RPG Blog Carnival: Movers and Shakers

Who’s running this show, anyway?

Some campaigns can work just fine starting with a local town, a local dungeon, and working out from there. Eventually the PCs will learn of non-local stuff and move on. In fact, this can work quite well as long as the PCs are the primary focus of the campaign and works best if the world revolves around the PCs.

There’s another way, though. A campaign can still focus on the story of the PCs, but have them (at least at the start) be only a small part of the setting itself. For this to work, there needs to be other stories, other plots, going on around them for the PCs to interact with.

For that, you need Movers and Shakers: influential entities with plots and plans of their own. Not everything needs to be associated with the Movers and Shakers, and many things won’t be obviously linked to a Mover and Shaker, but this style of campaign works best if these entities exist.

In your campaign, who are the Movers and Shakers? What do they do? What plots do they have in the works? How can they be supported or suppressed? Are they known to the PCs? Are the PCs known to them?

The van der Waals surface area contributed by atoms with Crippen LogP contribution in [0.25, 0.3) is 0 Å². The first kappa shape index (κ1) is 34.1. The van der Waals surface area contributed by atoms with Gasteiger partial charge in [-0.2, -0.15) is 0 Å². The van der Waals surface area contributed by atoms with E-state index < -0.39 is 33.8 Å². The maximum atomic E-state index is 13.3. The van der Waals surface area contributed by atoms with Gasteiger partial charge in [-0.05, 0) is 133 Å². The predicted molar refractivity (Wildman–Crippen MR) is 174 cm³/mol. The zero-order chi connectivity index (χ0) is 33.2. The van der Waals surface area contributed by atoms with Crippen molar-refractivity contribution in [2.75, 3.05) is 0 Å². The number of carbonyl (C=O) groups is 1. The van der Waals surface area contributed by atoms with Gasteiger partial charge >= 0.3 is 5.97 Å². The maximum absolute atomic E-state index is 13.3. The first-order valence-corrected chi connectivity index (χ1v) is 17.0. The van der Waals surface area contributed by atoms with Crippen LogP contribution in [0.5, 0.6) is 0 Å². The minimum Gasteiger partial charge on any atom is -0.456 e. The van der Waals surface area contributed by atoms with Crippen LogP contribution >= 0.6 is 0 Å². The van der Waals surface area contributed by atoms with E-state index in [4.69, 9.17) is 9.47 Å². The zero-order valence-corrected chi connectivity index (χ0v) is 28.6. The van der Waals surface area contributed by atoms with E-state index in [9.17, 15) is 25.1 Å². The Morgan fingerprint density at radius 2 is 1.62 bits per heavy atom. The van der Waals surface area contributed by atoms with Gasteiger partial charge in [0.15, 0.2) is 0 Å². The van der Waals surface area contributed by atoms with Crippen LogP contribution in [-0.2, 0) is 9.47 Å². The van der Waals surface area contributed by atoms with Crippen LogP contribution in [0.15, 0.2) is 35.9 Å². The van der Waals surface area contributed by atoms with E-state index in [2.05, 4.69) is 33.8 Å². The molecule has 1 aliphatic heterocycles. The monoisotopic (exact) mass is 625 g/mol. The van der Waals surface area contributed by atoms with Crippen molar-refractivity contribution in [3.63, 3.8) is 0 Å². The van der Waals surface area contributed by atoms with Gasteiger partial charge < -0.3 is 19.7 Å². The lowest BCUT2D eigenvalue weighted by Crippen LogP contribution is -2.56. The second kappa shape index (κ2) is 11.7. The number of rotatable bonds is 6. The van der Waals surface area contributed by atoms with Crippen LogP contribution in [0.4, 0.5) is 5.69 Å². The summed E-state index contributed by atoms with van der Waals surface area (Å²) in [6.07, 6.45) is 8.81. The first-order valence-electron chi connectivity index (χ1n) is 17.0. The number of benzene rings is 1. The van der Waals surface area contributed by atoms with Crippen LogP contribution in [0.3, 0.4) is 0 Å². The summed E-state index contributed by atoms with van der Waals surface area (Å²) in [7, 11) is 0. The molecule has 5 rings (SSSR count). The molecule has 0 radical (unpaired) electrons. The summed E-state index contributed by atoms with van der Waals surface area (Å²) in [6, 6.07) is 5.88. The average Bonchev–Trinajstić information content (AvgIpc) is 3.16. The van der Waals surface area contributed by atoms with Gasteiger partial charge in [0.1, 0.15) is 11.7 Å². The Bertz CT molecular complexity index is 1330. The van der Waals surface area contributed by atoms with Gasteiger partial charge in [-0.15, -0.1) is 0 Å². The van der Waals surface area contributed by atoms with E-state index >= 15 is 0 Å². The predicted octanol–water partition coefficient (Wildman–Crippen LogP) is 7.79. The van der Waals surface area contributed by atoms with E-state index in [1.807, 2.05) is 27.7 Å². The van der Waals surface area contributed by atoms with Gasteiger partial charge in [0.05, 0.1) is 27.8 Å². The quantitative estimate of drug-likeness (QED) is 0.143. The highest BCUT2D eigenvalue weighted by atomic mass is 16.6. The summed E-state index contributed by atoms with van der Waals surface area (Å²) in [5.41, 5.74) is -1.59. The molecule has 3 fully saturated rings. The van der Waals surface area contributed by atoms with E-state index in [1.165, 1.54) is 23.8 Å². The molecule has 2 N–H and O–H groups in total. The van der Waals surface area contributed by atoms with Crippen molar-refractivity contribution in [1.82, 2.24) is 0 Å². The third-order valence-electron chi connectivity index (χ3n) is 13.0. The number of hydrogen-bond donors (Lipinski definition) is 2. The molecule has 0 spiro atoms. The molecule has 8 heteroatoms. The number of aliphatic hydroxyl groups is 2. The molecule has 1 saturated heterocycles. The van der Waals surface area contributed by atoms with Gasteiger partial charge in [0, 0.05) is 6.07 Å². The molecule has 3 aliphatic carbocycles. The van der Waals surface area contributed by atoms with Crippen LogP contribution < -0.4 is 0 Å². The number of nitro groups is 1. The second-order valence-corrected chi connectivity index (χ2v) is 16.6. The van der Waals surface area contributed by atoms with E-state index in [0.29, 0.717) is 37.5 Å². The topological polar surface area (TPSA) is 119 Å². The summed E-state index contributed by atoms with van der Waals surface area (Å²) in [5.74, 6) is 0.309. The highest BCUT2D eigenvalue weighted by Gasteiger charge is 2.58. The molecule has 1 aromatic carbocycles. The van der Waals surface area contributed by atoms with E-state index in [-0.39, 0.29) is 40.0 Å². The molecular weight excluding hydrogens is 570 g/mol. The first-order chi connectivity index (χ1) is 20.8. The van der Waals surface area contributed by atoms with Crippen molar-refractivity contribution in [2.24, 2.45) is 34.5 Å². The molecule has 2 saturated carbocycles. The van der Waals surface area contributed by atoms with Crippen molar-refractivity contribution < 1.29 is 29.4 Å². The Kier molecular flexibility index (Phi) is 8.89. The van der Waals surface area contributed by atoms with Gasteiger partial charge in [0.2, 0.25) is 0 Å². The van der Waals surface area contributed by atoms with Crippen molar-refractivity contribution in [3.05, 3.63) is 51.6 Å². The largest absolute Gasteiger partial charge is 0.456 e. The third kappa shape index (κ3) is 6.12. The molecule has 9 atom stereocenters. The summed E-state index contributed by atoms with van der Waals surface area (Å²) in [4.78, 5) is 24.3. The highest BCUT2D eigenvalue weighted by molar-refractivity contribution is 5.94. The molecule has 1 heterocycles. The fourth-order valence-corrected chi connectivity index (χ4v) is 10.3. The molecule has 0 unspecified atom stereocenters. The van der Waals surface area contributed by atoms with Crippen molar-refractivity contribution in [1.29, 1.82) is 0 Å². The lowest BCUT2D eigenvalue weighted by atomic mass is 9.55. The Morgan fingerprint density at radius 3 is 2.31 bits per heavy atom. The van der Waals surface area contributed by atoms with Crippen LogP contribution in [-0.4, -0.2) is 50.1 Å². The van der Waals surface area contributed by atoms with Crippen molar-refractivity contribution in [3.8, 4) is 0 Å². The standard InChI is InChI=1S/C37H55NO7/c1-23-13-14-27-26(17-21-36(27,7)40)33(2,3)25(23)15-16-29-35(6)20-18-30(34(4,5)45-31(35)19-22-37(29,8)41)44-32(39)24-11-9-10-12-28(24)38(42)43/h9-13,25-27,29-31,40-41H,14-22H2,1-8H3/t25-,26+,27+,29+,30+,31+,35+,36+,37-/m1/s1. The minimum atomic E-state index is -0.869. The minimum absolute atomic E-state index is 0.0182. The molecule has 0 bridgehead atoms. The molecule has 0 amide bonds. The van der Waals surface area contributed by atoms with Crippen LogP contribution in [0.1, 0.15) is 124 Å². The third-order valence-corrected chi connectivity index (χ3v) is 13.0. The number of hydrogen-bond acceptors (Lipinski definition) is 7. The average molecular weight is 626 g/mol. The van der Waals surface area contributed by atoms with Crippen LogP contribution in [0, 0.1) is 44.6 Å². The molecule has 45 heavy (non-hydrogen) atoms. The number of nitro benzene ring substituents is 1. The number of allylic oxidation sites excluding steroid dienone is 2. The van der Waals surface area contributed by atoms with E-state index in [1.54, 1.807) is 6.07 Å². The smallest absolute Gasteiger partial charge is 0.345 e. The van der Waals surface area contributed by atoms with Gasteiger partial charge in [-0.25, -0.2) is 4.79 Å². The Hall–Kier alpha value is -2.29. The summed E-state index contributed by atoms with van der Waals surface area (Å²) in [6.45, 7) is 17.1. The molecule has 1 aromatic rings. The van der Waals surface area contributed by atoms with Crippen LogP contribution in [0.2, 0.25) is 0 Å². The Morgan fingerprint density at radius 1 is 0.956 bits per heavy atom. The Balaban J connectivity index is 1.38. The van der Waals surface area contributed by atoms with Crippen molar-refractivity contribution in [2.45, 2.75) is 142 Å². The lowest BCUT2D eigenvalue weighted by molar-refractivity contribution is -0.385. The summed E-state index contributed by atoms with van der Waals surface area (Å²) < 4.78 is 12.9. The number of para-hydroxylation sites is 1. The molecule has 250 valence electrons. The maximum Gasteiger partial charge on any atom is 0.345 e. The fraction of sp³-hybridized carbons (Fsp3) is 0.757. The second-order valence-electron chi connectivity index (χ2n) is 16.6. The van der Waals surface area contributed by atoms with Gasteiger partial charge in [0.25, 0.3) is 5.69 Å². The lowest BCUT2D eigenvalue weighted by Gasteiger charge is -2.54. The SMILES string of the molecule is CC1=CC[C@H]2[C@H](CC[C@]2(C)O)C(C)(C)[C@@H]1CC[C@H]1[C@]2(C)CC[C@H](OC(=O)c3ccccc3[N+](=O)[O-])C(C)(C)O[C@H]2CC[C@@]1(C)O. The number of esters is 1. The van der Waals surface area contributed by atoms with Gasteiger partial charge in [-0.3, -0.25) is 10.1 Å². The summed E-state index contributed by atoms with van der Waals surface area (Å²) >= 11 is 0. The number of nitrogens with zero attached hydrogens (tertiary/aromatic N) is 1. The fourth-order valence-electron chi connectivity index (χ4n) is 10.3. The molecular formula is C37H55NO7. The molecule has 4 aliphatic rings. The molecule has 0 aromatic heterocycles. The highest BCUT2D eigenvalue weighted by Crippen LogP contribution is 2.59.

Who’s running this show, anyway?

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14 Comments

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    • Some of these are less powerful than I usually consider when thinking of ‘movers and shakers’, but even if they move only small things short distances, they still count.

      And the idea of a kitsune fairy tickles me mightily.

      These recurring characters are wonderful. Literally so; I rarely see descriptions of recurring NPCs that make me go “cool, I want to play in this game!”… and 5e isn’t even in my top three preferred system.

      Thank you, this was a delightful read this morning. My colleagues are puzzled, I don’t usually smile like this.

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